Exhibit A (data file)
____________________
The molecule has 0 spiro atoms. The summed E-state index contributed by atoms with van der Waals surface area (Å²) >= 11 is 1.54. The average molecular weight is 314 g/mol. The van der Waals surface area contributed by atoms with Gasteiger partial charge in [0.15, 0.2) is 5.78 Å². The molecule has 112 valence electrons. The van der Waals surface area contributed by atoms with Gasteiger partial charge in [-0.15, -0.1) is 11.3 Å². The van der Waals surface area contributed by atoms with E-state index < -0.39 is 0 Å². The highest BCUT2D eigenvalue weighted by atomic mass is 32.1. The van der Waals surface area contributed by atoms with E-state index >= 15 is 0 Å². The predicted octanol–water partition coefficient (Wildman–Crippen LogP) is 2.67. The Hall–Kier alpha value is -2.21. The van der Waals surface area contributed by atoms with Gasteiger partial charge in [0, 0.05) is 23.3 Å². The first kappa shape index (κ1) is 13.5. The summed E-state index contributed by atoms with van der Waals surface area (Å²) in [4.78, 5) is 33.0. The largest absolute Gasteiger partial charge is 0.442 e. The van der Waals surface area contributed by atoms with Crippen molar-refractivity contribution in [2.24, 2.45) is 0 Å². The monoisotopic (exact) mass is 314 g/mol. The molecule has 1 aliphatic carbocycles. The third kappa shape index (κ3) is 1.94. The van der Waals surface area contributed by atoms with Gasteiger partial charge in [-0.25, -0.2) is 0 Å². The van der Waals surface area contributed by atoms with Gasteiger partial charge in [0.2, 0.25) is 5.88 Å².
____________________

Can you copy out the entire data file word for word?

The molecule has 0 spiro atoms. The summed E-state index contributed by atoms with van der Waals surface area (Å²) >= 11 is 1.54. The average molecular weight is 314 g/mol. The van der Waals surface area contributed by atoms with Gasteiger partial charge in [0.15, 0.2) is 5.78 Å². The molecule has 112 valence electrons. The van der Waals surface area contributed by atoms with Gasteiger partial charge in [-0.15, -0.1) is 11.3 Å². The van der Waals surface area contributed by atoms with E-state index < -0.39 is 0 Å². The highest BCUT2D eigenvalue weighted by atomic mass is 32.1. The van der Waals surface area contributed by atoms with E-state index >= 15 is 0 Å². The predicted octanol–water partition coefficient (Wildman–Crippen LogP) is 2.67. The Hall–Kier alpha value is -2.21. The van der Waals surface area contributed by atoms with Gasteiger partial charge in [0, 0.05) is 23.3 Å². The first kappa shape index (κ1) is 13.5. The summed E-state index contributed by atoms with van der Waals surface area (Å²) in [4.78, 5) is 33.0. The largest absolute Gasteiger partial charge is 0.442 e. The van der Waals surface area contributed by atoms with Crippen molar-refractivity contribution in [2.24, 2.45) is 0 Å². The monoisotopic (exact) mass is 314 g/mol. The molecule has 1 aliphatic carbocycles. The third kappa shape index (κ3) is 1.94. The van der Waals surface area contributed by atoms with Gasteiger partial charge in [-0.25, -0.2) is 0 Å². The van der Waals surface area contributed by atoms with Gasteiger partial charge in [0.2, 0.25) is 5.88 Å².